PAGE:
According to the disclosed embodiment of the present invention illustrated in FIGS. 3 and 4, the main housing part 42 is formed open at the top, rather than the bottom. With this construction, the draft required for molding is provided by forming the cartridge such that opposing interior surfaces 94, 96 of the cartridge diverge moving from the bottom to the top of the cartridge 40. As a result, the wick 68 is more compressed near the bottom of the wick chamber 60, than it is near the top of the wick chamber. Although not shown in FIG. 3, it will be appreciated that the inner surfaces of walls 56 and 54 may converge in the wick chamber approaching the bottom wall 46, in addition to or in place of the convergence of walls 48 and 50.
Since the ink outlet 66 is in the bottom wall 46, where the wick 68 is relatively more compressed, it is believed that the downward migration of the meniscus L1′ will be more level, as illustrated by dashed lines L2′ through L4′ in FIG. 3, than in the prior art cartridges. In actuality, the meniscus will likely have a migration somewhere between that illustrated by dashed lines L1 to L3 in FIG. 1 and that illustrated by dashed lines L1′ to L4′ in FIG. 3. Thus, the present invention provides a simple and inexpensive method and structure for inhibiting premature depriming of the ink outlet 66.
FIG. 4 illustrates the inner surfaces 94, 96 of walls 48 and 50 as having an angle of convergence C from the top to the bottom of the wick chamber 56. With this construction, the compression of the wick (not shown in FIG. 4) is greatest immediately adjacent to the ink outlet 66 (not shown in FIG. 4) in the bottom wall 46. It will be appreciated that the angle of convergence/divergence of the walls may be equal to or greater than a minimum convergence required for the housing to easily separate from the molding core. Conventional molding operations commonly require a minimum interior angle of convergence of approximately 2 degrees to adequately facilitate release of the part from the molding core. The preferred minimum angle of convergence will vary depending upon the material being molded, the size of the part, as well as other factors, as is well understood by one of skill in the art.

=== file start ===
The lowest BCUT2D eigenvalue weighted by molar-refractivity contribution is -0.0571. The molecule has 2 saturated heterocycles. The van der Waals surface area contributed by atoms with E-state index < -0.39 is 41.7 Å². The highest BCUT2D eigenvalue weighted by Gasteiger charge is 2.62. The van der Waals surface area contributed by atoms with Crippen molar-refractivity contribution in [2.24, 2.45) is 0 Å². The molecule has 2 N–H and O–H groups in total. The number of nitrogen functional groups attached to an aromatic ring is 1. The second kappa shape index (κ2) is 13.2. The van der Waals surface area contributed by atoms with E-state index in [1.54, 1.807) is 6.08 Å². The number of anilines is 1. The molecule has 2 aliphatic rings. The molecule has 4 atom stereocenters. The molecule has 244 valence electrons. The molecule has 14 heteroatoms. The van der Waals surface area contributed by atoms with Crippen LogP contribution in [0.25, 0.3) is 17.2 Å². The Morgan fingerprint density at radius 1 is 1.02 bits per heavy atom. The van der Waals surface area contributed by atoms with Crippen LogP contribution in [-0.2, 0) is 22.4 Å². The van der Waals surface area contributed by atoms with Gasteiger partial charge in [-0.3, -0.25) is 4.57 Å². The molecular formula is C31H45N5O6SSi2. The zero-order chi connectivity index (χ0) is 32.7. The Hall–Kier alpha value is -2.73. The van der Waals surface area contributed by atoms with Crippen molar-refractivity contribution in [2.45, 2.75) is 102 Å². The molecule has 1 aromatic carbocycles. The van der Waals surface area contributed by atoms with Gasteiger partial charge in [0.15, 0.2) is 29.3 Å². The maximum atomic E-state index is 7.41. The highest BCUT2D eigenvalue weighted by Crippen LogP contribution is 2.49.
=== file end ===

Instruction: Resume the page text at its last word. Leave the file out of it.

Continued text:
The rate of convergence of the walls may vary. For example, inner surfaces 94 and 96 may converge more rapidly in a lower portion of the wick chamber than in an upper portion of the wick chamber, or may converge in a stepwise fashion. As such, the term “convergence” is intended to include a variable or stepwise convergence, as well as the smooth constant angle of convergence C illustrated in FIG. 4.
A fluid cartridge as described above can be filled through the vent opening 74 provided in the wick chamber. A fill nozzle (not shown) may be applied to the vent opening through the top wall 44 of the wick chamber 60, and ink directed from the fill nozzle into the wick chamber. The wick material 68 absorbs the ink, until the wick material is substantially saturated. Once the wick material is saturated, additional ink added to the wick chamber begins to flow through the fluid passage 64 into the ink chamber 62. The filling process is continued, until the ink chamber is substantially full of ink. Using a single vent opening for both filling the cartridge with ink and for venting, eliminates the need for a plug to fill a separate fill hole in the ink chamber.
Prior to filling with ink, the ink chamber 62 and wick chamber 60 are substantially evacuated of air or other gases, so that they contain a vacuum. However, as those familiar with the art will recognize, it is often impractical to obtain a perfect vacuum in a mass manufacturing operation. Therefore, it is almost inevitable that a small amount of air will remain in the ink chamber, forming a bubble as the ink chamber fills with ink, and preventing the ink from completing filling the ink chamber. The tape seal (not shown) is then applied over the top wall of the housing.
If the vent opening is opened (such as by removing the seal 50) when the internal pressure is higher than the external ambient pressure, then the air inside the chamber (particularly the air bubble in the ink chamber) expands, pushing ink 70 in the ink chamber 62 back into the wick chamber 60. If the wick material is fully saturated, some of the ink pushed into the wick chamber may rise into the gap 78 between the top of the wick material 68 and the top wall 44. The air in the gap escapes through the vent opening 74, thereby equalizing the pressure within the cartridge to the desired reduced pressure relative to ambient air. The “extra” ink is collected in the gap 78. The incidence of sudden ejection or squirting of ink from the vent opening when the seal (not shown) is removed is reduced by inclusion of a substantial air gap 78 between the wick and the wall containing the vent opening 74.
A specific embodiment of the present invention has been described. After reading the above description, those skilled in the art will identify various modifications that can be made to the embodiment described above without departing from the spirit of the invention. For example, other shapes of ink cartridges may incorporate the invention. Also, other shapes may be incorporated into the projections, or other structures may be used. In addition, the vent opening, the outlet opening, and other elements may be placed in different locations. Therefore, the above description is illustrative, and the scope of the claimed invention is not to be limited to the embodiment described above.